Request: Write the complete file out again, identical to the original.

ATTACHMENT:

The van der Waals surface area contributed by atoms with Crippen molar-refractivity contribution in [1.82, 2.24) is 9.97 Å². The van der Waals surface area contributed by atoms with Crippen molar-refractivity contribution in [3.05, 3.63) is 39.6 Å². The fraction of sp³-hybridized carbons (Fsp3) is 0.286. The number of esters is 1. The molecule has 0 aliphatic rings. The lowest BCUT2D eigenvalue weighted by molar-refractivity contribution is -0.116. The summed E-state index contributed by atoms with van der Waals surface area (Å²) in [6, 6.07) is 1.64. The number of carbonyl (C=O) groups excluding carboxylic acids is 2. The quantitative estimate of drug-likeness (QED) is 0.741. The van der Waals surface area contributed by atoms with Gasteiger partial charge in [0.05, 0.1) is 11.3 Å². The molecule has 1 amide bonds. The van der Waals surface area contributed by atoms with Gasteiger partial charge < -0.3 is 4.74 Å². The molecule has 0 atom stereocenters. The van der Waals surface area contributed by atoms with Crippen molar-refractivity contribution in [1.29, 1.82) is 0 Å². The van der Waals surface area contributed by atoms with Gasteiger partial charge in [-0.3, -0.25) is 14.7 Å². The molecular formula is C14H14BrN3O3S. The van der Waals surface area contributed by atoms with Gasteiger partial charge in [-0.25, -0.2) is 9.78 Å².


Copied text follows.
The van der Waals surface area contributed by atoms with Crippen molar-refractivity contribution in [1.82, 2.24) is 9.97 Å². The van der Waals surface area contributed by atoms with Crippen molar-refractivity contribution in [3.05, 3.63) is 39.6 Å². The fraction of sp³-hybridized carbons (Fsp3) is 0.286. The number of esters is 1. The molecule has 0 aliphatic rings. The lowest BCUT2D eigenvalue weighted by molar-refractivity contribution is -0.116. The summed E-state index contributed by atoms with van der Waals surface area (Å²) in [6, 6.07) is 1.64. The number of carbonyl (C=O) groups excluding carboxylic acids is 2. The quantitative estimate of drug-likeness (QED) is 0.741. The van der Waals surface area contributed by atoms with Gasteiger partial charge in [0.05, 0.1) is 11.3 Å². The molecule has 1 amide bonds. The van der Waals surface area contributed by atoms with Gasteiger partial charge < -0.3 is 4.74 Å². The molecule has 0 atom stereocenters. The van der Waals surface area contributed by atoms with Crippen molar-refractivity contribution in [1.29, 1.82) is 0 Å². The van der Waals surface area contributed by atoms with Gasteiger partial charge in [-0.3, -0.25) is 14.7 Å². The molecular formula is C14H14BrN3O3S. The van der Waals surface area contributed by atoms with Gasteiger partial charge in [-0.25, -0.2) is 9.78 Å².